Does this mean that if people haven’t heard of Him and continue to follow Mohammed or Buddha that they are certainly hell bound?

Not exactly. For we are told that there are “other sheep” who do not yet travel with the flock but who do belong to the Shepherd. Responding to the hidden grace of the Holy Spirit, they’ve opened their heart to the truth, wherever it may be found, and seek to do what their conscience tells them is their duty. They may be devotees of Mohammed or Buddha because their hearts have recognized some sparks of truth and goodness in the teaching of those men, and they are hungry for truth and righteousness. If they die good Muslims or Buddhists and are saved, they are saved not by Mohammed or Buddha, but by the only savior, the one who died for them, the unknown God that they secretly sought as they eagerly read the Koran or contemplated the bliss of nirvana.

THE GOOD SHEPHERD FEEDS THE SHEEP

So we should just leave them alone since they’ll be saved anyway, right?

That’s not what the gospel says. The fact that it is possible they’ll be saved doesn’t mean it’s a sure thing. The Shepherd wants to feed his sheep with rich fare, with nourishment adequate for the long and arduous journey home. And he wants to protect them from the thieves and robbers waiting to ambush the sheep as they make their way down the road. He can only do this if he can gather them into one flock that he can lead to the green pastures of the Scriptures, the Sacraments, and the rich Tradition of the Catholic Church, the nourishment that makes for not just survival, but an abundant life (John 10:10). So it’s our duty to do what we can to introduce them to the Shepherd and let them know where the best food is to be found.

This post focuses on Jesus as the Good Shepherd and only savior and the value of other world religions.  It reflects on Acts 4:8-12; Psalm 118; I John 3:1-2; & John 10:11-18, the Mass readings for the fourth (4th) Sunday of Easter, year B.

Originally posted on Apr 09 2018

Dr. Marcellino D’Ambrosio

From a colorful and varied background as a professor of theology, a father of five, business owner, and professional performer Marcellino D’Ambrosio (aka “Dr. Italy”) crafts talks, blog posts, books, and videos that are always fascinating, practical, and easy to understand.  He is a popular speaker, TV and radio personality, New York Times best-selling author, and pilgrimage host who has been leading people on a journey of discovery for over thirty years.  For a fuller bio and video, visit the Dr. Italy page. For a full Curriculum Vitae (CV) of Dr. Italy, click here.

Unpracticed Faith is Functional Atheism REGIS NICOLL: re-blogged

I pondered and prayers before sharing this; there is much work to be done by all of us in our Lord’s vineyard {Patrick}

Unpracticed Faith is Functional Atheism

REGIS NICOLL

In “Is Grace Amazing or Appalling,” some readers felt I was advocating the cheap grace of faith without works. Although I should have been more clear, it was not my intent to suggest that human effort has no role in coming to Grace, and afterward. Rather, my point was that our works do not merit us grace or obligate God toward us.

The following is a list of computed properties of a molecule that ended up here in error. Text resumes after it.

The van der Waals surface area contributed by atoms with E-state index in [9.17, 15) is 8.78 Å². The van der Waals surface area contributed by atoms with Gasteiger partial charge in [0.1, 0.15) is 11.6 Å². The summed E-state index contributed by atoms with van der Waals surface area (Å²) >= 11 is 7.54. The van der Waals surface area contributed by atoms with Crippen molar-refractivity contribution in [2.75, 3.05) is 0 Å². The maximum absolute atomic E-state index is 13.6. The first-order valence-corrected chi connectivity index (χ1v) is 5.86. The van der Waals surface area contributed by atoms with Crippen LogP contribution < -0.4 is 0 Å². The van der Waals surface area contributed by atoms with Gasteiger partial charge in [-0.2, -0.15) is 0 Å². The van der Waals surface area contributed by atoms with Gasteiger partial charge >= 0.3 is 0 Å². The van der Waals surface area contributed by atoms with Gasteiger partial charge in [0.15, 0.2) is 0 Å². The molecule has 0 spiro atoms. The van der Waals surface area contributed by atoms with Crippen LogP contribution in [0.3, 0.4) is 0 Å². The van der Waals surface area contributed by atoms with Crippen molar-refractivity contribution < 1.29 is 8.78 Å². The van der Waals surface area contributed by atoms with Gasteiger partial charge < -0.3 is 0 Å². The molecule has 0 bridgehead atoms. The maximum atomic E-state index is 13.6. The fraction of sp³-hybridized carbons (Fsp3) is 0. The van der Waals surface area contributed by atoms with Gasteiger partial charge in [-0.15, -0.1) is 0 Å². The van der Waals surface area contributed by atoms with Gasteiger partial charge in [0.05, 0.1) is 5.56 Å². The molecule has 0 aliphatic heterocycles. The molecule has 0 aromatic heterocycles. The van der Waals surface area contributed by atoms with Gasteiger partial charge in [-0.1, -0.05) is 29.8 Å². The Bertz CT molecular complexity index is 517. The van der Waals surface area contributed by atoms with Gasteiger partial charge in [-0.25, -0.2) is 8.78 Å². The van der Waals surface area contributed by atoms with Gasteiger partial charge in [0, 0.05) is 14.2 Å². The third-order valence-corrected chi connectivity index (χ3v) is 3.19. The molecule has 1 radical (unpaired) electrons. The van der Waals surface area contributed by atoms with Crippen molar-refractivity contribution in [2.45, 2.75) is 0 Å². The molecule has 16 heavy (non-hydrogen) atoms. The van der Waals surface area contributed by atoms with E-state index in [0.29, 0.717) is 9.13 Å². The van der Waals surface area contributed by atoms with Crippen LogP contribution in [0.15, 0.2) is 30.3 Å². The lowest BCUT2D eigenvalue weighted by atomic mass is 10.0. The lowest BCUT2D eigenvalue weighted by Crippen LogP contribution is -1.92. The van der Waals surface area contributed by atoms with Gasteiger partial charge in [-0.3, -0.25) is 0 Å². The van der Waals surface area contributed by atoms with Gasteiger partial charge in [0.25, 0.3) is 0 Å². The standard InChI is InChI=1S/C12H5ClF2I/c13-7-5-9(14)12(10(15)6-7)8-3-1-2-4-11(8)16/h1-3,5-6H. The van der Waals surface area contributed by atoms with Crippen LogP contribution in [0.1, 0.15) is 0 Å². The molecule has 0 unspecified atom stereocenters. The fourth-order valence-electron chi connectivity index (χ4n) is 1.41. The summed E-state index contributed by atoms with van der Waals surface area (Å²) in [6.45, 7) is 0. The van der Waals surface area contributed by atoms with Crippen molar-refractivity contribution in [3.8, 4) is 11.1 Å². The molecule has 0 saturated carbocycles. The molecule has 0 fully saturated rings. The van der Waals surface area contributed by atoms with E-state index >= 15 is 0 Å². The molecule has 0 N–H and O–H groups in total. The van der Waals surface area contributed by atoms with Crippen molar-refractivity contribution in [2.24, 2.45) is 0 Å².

So, then, what is the role and purpose of works in justification and our response to Grace?

Works and “Works”
Although the oft-quoted Pauline verse, “For it is by grace you have been saved, through faith,” discounts salvific works—that is, human projects motivated and directed to move Heaven—it presumes a requisite “work.” Our Lord stands at the door and knocks, but we must open the door and bid him in to receive the sacramental grace of his Presence.

In the verse immediately following, St. Paul teaches that while we are not saved byworks, we are saved for works: “For we are God’s handiwork, created in Christ Jesus to do good works, which God prepared in advance for us to do.”

The works he is referring to are not machinations to gain Divine favor, but responses to it, done in service of Christ to build up his Body with members who are undergoing a lifelong process of transformation into his image.

When Paul teaches that “righteousness is from faith to faith,” he is inferring that the Christian life, which begins with the “work” of opening the door and receiving our Guest, is a life of obedience (“works”) to all Christ commands as revealed in Scripture and passed down through Sacred Tradition. Fittingly, he instructed the church in Philippi, “to work out your salvation in fear and trembling.”

Functional Unbelief
Unpracticed faith—that is, faith without works—St. James writes, is dead. It has no transformative or sanctifying power; it is intellectual assent that descends into paralyzing doubt (or worse), which is no faith at all. That’s because faith is revealed, confirmed, and made perfect by our actions not affirmations (for by their fruits you will know them).